In today’s Almond Matters, brought to you by Valent, winter annual weeds can present a significant issue for farmers if not properly addressed early in the growing cycle. Preventative measures in fall and winter can provide a noticeable benefit once temperatures warm up in the spring.
“During the dormant time of year, it’s important that we put on preemergent herbicides,” said Tino Lopez, Valent Field Market Research Representative. “The winter annual weeds can become – by the time spring comes around – can become pretty good-sized weeds and rob our trees of a lot of the nutrition and vigor.”
This fall has been noticeably drier than the past few years, where areas of California experienced at least a few days of rainfall by the middle of November. The lack of any significant rain events has created some pause for growers in implementing their preventative herbicide programs. “Ideally, in a perfect world, we could wait for a rain event and put on the herbicide either right before or right after; that would be great. But if you have a lot of acreage to cover, I think getting on your herbicide as soon as you possibly can is very important,” said Lopez.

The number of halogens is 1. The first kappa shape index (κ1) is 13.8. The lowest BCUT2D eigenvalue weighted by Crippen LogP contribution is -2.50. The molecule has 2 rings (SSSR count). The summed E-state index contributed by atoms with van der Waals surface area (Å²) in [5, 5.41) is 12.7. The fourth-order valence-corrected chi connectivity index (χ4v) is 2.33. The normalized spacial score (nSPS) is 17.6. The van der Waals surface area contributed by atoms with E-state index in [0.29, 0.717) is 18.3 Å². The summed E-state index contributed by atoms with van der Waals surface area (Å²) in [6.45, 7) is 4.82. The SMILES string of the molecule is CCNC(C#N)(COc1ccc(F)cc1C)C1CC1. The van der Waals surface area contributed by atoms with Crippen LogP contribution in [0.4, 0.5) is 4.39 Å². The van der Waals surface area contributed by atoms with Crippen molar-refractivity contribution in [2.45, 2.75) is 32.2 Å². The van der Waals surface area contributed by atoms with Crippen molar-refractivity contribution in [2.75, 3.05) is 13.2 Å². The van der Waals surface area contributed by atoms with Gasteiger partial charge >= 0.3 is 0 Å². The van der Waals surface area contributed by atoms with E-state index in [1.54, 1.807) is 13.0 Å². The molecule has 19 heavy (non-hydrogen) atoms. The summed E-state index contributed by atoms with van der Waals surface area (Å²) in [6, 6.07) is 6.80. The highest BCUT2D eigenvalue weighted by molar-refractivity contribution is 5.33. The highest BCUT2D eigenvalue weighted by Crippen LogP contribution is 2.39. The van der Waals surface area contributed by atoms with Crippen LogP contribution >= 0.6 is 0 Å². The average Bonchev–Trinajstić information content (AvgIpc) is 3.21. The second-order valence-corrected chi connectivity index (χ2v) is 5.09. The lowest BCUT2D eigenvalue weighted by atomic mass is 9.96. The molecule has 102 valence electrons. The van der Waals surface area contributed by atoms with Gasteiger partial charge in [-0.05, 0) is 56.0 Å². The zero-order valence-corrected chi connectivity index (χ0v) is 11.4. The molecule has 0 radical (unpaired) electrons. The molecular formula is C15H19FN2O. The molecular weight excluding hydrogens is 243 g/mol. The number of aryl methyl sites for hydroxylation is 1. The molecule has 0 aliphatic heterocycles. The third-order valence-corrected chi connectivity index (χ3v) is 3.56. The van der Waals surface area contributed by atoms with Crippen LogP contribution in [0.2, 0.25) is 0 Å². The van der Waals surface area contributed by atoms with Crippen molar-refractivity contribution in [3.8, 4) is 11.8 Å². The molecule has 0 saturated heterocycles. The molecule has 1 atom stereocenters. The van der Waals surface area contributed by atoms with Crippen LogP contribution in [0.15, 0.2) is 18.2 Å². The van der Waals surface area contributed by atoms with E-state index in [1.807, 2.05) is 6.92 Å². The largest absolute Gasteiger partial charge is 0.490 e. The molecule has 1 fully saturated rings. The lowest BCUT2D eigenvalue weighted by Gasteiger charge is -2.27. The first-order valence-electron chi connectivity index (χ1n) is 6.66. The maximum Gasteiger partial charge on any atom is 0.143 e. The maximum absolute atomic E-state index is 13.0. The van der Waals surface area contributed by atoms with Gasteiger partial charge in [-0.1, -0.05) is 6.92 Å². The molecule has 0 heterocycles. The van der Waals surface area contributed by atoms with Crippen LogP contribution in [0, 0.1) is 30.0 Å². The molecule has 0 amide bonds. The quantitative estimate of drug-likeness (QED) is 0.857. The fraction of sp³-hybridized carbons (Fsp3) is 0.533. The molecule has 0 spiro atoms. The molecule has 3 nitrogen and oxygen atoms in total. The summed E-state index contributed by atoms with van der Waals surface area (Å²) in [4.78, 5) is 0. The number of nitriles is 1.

The importance of winter weed control programs may not become apparent until spring when growers are forced to play catch-up on established weeds. The absence of a proactive approach towards weed control can create additional costs come springtime, both in terms of material and labor. Significant weed pressure can also impact tree growth.
“The timing of early weed control, or early preemergent weed control, is critical because so many of these weeds develop very, very strong reserves in their root system,” said Lopez. “By the time you see them on top of the soil, they’ve got enough reserve in that taproot that putting on an herbicide is not always as efficient.”
Listen to the report below.